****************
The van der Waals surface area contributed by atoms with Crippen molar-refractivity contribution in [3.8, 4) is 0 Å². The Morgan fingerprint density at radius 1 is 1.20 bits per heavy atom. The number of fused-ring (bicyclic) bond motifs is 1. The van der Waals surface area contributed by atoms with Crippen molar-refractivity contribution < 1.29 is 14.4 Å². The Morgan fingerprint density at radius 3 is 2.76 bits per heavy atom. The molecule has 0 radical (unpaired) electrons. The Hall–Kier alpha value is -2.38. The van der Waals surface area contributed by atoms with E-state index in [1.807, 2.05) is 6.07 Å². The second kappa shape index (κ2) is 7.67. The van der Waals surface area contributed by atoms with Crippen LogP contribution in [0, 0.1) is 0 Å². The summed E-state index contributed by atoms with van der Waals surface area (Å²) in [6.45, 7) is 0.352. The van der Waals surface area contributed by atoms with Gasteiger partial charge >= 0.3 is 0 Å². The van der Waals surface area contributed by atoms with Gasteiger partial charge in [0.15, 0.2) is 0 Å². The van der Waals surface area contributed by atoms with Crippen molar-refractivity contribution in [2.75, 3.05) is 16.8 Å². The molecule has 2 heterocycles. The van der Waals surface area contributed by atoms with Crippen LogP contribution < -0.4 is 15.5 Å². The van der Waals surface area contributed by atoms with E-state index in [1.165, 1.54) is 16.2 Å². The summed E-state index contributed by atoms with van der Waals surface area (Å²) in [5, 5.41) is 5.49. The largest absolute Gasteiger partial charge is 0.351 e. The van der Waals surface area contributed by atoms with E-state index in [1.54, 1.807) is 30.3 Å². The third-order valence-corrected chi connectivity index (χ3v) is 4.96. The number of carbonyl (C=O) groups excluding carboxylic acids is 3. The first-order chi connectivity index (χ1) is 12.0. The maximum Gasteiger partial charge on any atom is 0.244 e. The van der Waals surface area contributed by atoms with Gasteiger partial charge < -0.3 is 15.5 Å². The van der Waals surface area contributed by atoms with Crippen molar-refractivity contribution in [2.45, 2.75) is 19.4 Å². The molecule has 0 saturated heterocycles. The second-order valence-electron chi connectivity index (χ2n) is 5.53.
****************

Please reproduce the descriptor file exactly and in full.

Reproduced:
The van der Waals surface area contributed by atoms with Crippen molar-refractivity contribution in [3.8, 4) is 0 Å². The Morgan fingerprint density at radius 1 is 1.20 bits per heavy atom. The number of fused-ring (bicyclic) bond motifs is 1. The van der Waals surface area contributed by atoms with Crippen molar-refractivity contribution < 1.29 is 14.4 Å². The Morgan fingerprint density at radius 3 is 2.76 bits per heavy atom. The molecule has 0 radical (unpaired) electrons. The Hall–Kier alpha value is -2.38. The van der Waals surface area contributed by atoms with E-state index in [1.807, 2.05) is 6.07 Å². The second kappa shape index (κ2) is 7.67. The van der Waals surface area contributed by atoms with Crippen LogP contribution in [0, 0.1) is 0 Å². The summed E-state index contributed by atoms with van der Waals surface area (Å²) in [6.45, 7) is 0.352. The van der Waals surface area contributed by atoms with Gasteiger partial charge >= 0.3 is 0 Å². The van der Waals surface area contributed by atoms with Gasteiger partial charge in [0.15, 0.2) is 0 Å². The van der Waals surface area contributed by atoms with Crippen molar-refractivity contribution in [2.75, 3.05) is 16.8 Å². The molecule has 2 heterocycles. The van der Waals surface area contributed by atoms with Crippen LogP contribution < -0.4 is 15.5 Å². The van der Waals surface area contributed by atoms with E-state index in [1.165, 1.54) is 16.2 Å². The summed E-state index contributed by atoms with van der Waals surface area (Å²) in [5, 5.41) is 5.49. The largest absolute Gasteiger partial charge is 0.351 e. The van der Waals surface area contributed by atoms with E-state index in [1.54, 1.807) is 30.3 Å². The third-order valence-corrected chi connectivity index (χ3v) is 4.96. The number of carbonyl (C=O) groups excluding carboxylic acids is 3. The first-order chi connectivity index (χ1) is 12.0. The maximum Gasteiger partial charge on any atom is 0.244 e. The van der Waals surface area contributed by atoms with Gasteiger partial charge < -0.3 is 15.5 Å². The van der Waals surface area contributed by atoms with Crippen molar-refractivity contribution in [2.45, 2.75) is 19.4 Å². The molecule has 0 saturated heterocycles. The second-order valence-electron chi connectivity index (χ2n) is 5.53.